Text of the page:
Cuba’s organic revolution
The US trade embargo of Cuba, plus the collapse of the island’s Soviet market, has meant that the country has found it virtually impossible to import the chemicals and machinery necessary to practise modern, intensive agriculture. Instead, it has turned to farming much of its land organically - with results that overturn the myths about the ‘inefficiency’ of organic farming.
by Hugh Warwick
THE Cuban revolution of 1959, which brought Fidel Castro to power, is considered to be the seminal moment in the modern history of the island. But the revolution begun in 1989, with the collapse of the Soviet bloc, is an equally significant, if much quieter, event.
During the early 1960s, as the US tried unsuccessfully to crush the new, revolutionary spirit of Cuba with the most far-reaching trade embargo in history, Castro’s Cuba had to forge powerful links with the Soviet bloc in order to survive. And for some 30 years, the support Cuba received from the USSR helped to create the most well-‘developed’ island in the Caribbean. By 1989, Cuba ranked 11th in the world in the Overseas Development Council’s Physical Quality of Life Index (which includes infant mortality, literacy and life expectancy), while the US ranked 15th.1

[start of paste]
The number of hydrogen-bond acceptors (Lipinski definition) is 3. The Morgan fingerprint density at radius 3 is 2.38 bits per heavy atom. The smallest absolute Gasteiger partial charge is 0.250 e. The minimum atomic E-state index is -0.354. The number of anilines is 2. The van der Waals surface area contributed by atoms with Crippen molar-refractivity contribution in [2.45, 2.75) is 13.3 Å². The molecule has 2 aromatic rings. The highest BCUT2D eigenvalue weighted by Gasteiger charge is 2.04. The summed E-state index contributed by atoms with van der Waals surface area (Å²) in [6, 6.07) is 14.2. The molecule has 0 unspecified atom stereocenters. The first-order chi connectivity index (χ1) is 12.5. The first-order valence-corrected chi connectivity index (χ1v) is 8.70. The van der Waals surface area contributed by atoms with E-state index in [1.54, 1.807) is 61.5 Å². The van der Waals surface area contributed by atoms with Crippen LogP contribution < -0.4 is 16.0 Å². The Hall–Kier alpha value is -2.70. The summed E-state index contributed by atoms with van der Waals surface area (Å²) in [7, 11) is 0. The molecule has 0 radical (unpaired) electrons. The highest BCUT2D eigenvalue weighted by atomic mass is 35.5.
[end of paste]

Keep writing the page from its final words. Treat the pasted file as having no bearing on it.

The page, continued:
The help Cuba received came in many forms - the Soviets bought Cuban sugar, for example, at over five times the market rate, and discounted oil was bought and then re-exported. For 30 years, from 1959 to 1989, 85% of Cuba’s trade was with the Soviet bloc.
The Soviet collapse
But in 1989, the Soviet system began to unravel. Imports dropped overall by 75% and oil imports by 53%. Known officially by the Castro regime as the ‘Special Period in Time of Peace’, this moment in Cuba’s history saw it slide close to the edge of collapse, as all aspects of life were affected by the crumbling of its international market.
The most significant impact was on food. Some 57% of Cuba’s calorific intake was imported, and it was estimated that the population relied on other countries for over 80% of all their protein and fats. 2,3The Soviet collapse also led directly to an 80% reduction in fertiliser and pesticide imports. Prior to 1989, most of Cuba’s intensive agriculture was dependent on these imports - their disappearance was thus a disaster for its agricultural system. 4,5
America’s grip tightens
This was exacerbated by the implementation in 1992 of the US’ punitive ‘Cuba Democracy Act’, which tightened its existing trade embargo, and further in 1996 with the signing of the satirically-titled ‘Cuba Liberty and Democratic Solidarity Act’ (the ‘Helms-Burton Act’). On top of an embargo that prevents the sale by any American or American-friendly industries of food or medicine to Cuba, upon pain of sanctions or legal action, the Helms-Burton Act is a deliberate attempt to stifle the re-growth of the Cuban economy by deterring foreign investment. US Senator Jesse Helms, one of the creators of the Act, is remarkably honest about its overall aim - the replacement of Castro’s government by one more favoured by the US. ‘Let this be the year Cubans say farewell to Fidel,’ he said as the Act was passed in the Senate. ‘I don’t care whether Fidel leaves vertically or horizontally, but he’s leaving.’